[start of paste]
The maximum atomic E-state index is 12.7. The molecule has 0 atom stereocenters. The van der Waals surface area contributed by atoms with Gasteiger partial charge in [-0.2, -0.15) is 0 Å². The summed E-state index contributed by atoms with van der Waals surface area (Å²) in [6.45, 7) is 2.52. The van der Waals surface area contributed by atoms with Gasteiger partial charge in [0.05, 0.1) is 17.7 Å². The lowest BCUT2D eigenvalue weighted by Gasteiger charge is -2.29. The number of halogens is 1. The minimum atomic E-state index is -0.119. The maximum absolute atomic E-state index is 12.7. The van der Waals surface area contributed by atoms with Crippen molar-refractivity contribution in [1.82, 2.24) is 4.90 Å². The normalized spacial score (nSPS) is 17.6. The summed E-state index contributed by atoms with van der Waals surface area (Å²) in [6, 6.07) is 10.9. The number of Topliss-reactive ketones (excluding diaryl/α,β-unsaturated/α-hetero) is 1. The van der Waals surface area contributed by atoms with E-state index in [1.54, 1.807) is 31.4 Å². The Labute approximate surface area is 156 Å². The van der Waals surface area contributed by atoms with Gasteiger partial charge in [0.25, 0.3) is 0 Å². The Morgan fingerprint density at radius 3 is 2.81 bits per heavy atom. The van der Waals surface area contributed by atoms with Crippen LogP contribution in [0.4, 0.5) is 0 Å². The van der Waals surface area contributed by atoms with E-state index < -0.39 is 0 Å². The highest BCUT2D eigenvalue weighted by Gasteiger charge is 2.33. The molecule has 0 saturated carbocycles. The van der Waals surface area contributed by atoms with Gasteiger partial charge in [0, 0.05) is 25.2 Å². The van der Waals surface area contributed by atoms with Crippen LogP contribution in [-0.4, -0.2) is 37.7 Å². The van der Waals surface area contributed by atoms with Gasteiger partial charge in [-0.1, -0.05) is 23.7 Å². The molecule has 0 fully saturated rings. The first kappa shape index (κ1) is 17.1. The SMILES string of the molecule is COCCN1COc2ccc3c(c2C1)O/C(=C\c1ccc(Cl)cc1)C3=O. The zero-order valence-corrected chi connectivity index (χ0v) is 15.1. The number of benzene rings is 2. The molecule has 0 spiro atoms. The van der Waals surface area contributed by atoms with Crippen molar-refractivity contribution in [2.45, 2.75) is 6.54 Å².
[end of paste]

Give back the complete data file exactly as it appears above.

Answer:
The maximum atomic E-state index is 12.7. The molecule has 0 atom stereocenters. The van der Waals surface area contributed by atoms with Gasteiger partial charge in [-0.2, -0.15) is 0 Å². The summed E-state index contributed by atoms with van der Waals surface area (Å²) in [6.45, 7) is 2.52. The van der Waals surface area contributed by atoms with Gasteiger partial charge in [0.05, 0.1) is 17.7 Å². The lowest BCUT2D eigenvalue weighted by Gasteiger charge is -2.29. The number of halogens is 1. The minimum atomic E-state index is -0.119. The maximum absolute atomic E-state index is 12.7. The van der Waals surface area contributed by atoms with Crippen molar-refractivity contribution in [1.82, 2.24) is 4.90 Å². The normalized spacial score (nSPS) is 17.6. The summed E-state index contributed by atoms with van der Waals surface area (Å²) in [6, 6.07) is 10.9. The number of Topliss-reactive ketones (excluding diaryl/α,β-unsaturated/α-hetero) is 1. The van der Waals surface area contributed by atoms with E-state index in [1.54, 1.807) is 31.4 Å². The Labute approximate surface area is 156 Å². The van der Waals surface area contributed by atoms with Gasteiger partial charge in [0.25, 0.3) is 0 Å². The Morgan fingerprint density at radius 3 is 2.81 bits per heavy atom. The van der Waals surface area contributed by atoms with Crippen LogP contribution in [0.4, 0.5) is 0 Å². The van der Waals surface area contributed by atoms with E-state index < -0.39 is 0 Å². The highest BCUT2D eigenvalue weighted by Gasteiger charge is 2.33. The molecule has 0 saturated carbocycles. The van der Waals surface area contributed by atoms with Gasteiger partial charge in [0, 0.05) is 25.2 Å². The van der Waals surface area contributed by atoms with Crippen LogP contribution in [-0.4, -0.2) is 37.7 Å². The van der Waals surface area contributed by atoms with Gasteiger partial charge in [-0.1, -0.05) is 23.7 Å². The molecule has 0 fully saturated rings. The first kappa shape index (κ1) is 17.1. The SMILES string of the molecule is COCCN1COc2ccc3c(c2C1)O/C(=C\c1ccc(Cl)cc1)C3=O. The zero-order valence-corrected chi connectivity index (χ0v) is 15.1. The number of benzene rings is 2. The molecule has 0 spiro atoms. The van der Waals surface area contributed by atoms with Crippen molar-refractivity contribution in [2.45, 2.75) is 6.54 Å².